In Volunteers’ Week we would like to share Abdul Rahim’s story. Abdul volunteers each Thursday at our InterAction Drop-in where he says he felt ‘instantly welcomed with open arms.’ Abdul is a qualified pharmacist but as an asylum seeker, he is not allowed to work and earn a living. He would like to see whoever wins the election on July 4 change the law on the right to work in line with a cross-party report published in May.

Tanks on the streets, checkpoints with armed soldiers and the constant sound of shelling and bombing.

This is what I witnessed in Syria after war broke out in 2011.

My home was so dangerous that I haven’t been back since fleeing that same year. As a result, I’m now claiming asylum in the UK and desperate to work so that I can give back to the country that took me in.

But I’m not allowed to do so. That is, unless a cross-party report changes things for people like me.

In May, MPs recommended that asylum seekers should have the right to work after six months of arriving in the UK. This would mean that – as an asylum seeker who’s been in Newcastle for just over six months – I could be granted the right to work.

I would jump at that opportunity. And I know many others in a similar situation who would too.

The Syria I grew up in is completely unrecognisable today.

I have memories of a loving home, with my mother nurturing my three sisters and two brothers, while my father worked as a dentist. Life was stable and very good for us.

After I graduated high school in the late 2000s, I attended university in Pakistan in 2010 to study pharmacy.

Then in March 2011, pro-democracy demonstrations broke out  in Syria – with deadly consequences – and my family’s world changed forever.

I decided to return to my home country for a visit two months later and I immediately saw the devastation. It was unbelievable how much it had turned into a war zone, which was absolutely terrifying.

I couldn’t walk from one street to another without fearing for my life.

So it was July of that same year when my father urged me to leave the country earlier than I had planned to go back to Pakistan because it was too dangerous.

While I was in Pakistan, my family moved to another part of the country in search of safety. About a year later, my father’s dental practice had been destroyed. Things only worsened when I received the news that my brother was killed in 2019.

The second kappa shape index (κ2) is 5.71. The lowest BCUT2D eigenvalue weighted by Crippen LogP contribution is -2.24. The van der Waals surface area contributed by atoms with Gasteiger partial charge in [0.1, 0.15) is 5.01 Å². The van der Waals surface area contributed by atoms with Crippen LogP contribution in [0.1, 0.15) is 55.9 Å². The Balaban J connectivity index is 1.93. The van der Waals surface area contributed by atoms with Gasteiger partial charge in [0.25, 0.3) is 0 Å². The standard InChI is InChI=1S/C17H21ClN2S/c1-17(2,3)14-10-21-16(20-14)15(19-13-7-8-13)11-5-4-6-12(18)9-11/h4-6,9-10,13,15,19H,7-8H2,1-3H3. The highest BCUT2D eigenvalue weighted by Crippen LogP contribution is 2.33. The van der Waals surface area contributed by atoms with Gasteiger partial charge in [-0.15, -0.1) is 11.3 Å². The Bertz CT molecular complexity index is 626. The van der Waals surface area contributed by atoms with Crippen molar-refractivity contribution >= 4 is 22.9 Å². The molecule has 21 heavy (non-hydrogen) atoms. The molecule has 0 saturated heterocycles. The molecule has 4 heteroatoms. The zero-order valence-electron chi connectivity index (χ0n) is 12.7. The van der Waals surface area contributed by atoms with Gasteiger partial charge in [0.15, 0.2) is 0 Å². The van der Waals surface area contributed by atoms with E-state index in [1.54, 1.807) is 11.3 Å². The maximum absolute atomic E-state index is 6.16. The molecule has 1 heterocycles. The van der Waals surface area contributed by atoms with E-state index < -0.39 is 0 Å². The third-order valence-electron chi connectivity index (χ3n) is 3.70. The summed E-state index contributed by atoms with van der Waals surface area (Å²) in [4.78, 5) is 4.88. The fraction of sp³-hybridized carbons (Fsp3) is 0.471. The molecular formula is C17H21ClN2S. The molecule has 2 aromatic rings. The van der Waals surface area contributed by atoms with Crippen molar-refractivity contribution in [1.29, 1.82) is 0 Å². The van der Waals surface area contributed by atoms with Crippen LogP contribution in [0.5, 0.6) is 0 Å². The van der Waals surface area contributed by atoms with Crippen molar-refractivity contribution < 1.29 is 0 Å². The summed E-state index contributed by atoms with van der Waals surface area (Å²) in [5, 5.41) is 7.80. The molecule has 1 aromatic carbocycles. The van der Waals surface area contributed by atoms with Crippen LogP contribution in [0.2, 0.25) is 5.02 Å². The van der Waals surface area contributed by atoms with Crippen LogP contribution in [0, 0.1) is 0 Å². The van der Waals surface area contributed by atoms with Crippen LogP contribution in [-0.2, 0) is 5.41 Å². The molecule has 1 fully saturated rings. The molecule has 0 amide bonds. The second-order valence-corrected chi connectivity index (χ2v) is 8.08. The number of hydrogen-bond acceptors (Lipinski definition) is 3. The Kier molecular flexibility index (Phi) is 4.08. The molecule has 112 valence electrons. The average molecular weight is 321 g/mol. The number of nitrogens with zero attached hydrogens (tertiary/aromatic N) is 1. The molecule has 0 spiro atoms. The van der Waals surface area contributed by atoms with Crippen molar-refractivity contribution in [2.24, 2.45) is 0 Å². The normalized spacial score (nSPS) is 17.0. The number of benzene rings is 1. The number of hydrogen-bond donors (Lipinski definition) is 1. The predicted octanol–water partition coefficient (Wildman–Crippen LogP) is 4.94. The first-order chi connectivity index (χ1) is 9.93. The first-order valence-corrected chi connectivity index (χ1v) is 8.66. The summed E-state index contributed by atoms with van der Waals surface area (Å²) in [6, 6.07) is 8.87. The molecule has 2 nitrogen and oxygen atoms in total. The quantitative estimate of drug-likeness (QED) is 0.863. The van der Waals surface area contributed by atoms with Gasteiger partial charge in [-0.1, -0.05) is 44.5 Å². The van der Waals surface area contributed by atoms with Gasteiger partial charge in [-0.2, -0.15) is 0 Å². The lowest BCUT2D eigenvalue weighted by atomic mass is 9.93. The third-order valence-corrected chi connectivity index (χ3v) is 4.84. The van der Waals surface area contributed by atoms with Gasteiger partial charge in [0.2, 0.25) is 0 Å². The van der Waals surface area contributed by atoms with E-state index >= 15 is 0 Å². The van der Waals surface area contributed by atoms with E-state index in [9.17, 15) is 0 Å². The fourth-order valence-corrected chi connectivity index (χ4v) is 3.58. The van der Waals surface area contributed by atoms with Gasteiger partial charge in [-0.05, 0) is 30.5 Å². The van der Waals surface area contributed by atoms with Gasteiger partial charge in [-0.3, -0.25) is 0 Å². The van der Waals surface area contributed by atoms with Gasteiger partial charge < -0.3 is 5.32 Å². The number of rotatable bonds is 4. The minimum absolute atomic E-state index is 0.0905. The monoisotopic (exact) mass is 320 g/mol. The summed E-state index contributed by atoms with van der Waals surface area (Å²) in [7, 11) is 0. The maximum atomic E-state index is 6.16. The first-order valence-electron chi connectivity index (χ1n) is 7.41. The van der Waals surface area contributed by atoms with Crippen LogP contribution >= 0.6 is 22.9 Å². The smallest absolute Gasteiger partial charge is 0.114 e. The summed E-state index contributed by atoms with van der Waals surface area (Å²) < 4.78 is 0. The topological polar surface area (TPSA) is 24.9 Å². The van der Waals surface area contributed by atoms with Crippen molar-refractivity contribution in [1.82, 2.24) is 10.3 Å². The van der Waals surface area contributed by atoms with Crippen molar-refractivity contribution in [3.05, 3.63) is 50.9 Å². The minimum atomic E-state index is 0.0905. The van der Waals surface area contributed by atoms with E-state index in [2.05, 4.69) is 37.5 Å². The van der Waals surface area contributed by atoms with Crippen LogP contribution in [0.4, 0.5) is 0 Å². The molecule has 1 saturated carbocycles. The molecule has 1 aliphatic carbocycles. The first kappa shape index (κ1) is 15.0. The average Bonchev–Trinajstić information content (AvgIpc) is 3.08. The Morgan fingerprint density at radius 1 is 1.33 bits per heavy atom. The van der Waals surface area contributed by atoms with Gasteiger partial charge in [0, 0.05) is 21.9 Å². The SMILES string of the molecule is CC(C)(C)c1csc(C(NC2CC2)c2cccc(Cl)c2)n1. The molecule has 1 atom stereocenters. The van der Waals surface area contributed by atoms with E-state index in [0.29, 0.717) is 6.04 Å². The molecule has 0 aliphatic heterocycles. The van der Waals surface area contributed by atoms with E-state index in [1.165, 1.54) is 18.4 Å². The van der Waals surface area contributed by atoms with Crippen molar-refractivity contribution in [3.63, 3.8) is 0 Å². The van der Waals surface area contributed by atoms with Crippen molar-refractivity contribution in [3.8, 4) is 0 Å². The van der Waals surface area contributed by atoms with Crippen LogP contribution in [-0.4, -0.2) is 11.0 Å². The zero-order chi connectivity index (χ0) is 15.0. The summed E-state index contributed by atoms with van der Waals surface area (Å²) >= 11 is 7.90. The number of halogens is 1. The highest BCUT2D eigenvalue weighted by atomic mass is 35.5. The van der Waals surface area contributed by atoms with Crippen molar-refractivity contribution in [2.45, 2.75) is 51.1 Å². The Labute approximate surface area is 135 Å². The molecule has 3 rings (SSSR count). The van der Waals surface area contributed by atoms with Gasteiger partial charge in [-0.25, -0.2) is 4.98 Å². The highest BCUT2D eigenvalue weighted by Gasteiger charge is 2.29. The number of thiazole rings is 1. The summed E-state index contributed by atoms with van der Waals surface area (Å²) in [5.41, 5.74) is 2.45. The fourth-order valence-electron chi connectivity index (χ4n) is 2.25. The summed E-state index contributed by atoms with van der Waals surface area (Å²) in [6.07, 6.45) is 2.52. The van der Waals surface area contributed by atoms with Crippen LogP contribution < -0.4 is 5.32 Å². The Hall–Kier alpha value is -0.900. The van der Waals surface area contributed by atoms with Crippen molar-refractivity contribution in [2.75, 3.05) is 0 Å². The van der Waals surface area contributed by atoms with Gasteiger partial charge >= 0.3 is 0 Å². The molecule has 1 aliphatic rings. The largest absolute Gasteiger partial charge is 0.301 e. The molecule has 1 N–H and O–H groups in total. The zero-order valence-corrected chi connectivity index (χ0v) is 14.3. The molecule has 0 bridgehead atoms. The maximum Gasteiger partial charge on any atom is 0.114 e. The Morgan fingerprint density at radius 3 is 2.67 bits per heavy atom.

As for me, I continued my studies in Pakistan and graduated in December 2014. I attempted to get a visa to stay in Pakistan, but I was told that I would have to make the application in my home country and then re-enter.

I knew I couldn’t put myself in that danger so I felt I had no alternative but to flee to southern Turkey in 2015.

I stayed there for several years, where I worked – initially as a pharmacist, then in the humanitarian field to help others coming from Syria. At the start of 2021, I met and fell in love with my wife, marrying the next year.


Then on 6 February last year, a devastating earthquake ravaged both Syria and Turkey. People were injured and even killed, with many missing and houses destroyed – including my own.

So I fled to northern Turkey, where my life – again – had been uprooted. This is when I decided to come to the UK to try to study a master’s degree in business administration, relating to my previous humanitarian work.

In October last year, I packed up everything I owned once more and flew to the UK with my wife.

Shortly after this, I realised I didn’t have enough money for the master’s degree and knew I had to apply for asylum instead. I still can’t go back to my home country, so this felt like the only option left.

In my experience, the asylum system itself has been smooth and uncomplicated.

I was originally placed in a hotel in Newcastle, then in Gateshead. I’m not allowed to work, so I have tried to volunteer my time as much as possible to help the local community.

I’ve volunteered in Jesmond Library, West End Refugee Services (WERS), and then discovered Action Foundation – Action Foundation helps provide case work advice, hot food and drinks, free clothing, and activities like table tennis.

I felt instantly welcomed with open arms.

I am multilingual – Arabic, English, Urdu, and Turkish – so I help translate for other asylum seekers. It feels great to be able to give back within my local community, but I wish I could work so that I could properly support myself financially.

I’m a qualified pharmacist, so I think those skills could be put to good use in the UK. Pharmacists are on the Skilled Worker shortage list and NHS England’s ‘Community Pharmacy Workforce Survey’ in 2022 found that there’s a shortage of pharmacists and support staff in the community and it is only getting worse.

I could help fill that shortfall.

  • Asylum Matters are among the refugee charities campaigning to Lift the Ban and allow asylum seekers the right work. You can read more about it here.
  • Abdul’s story was first published in the Metro newspaper. Thank you to Assistant opinion and first-person editor, James Besanville.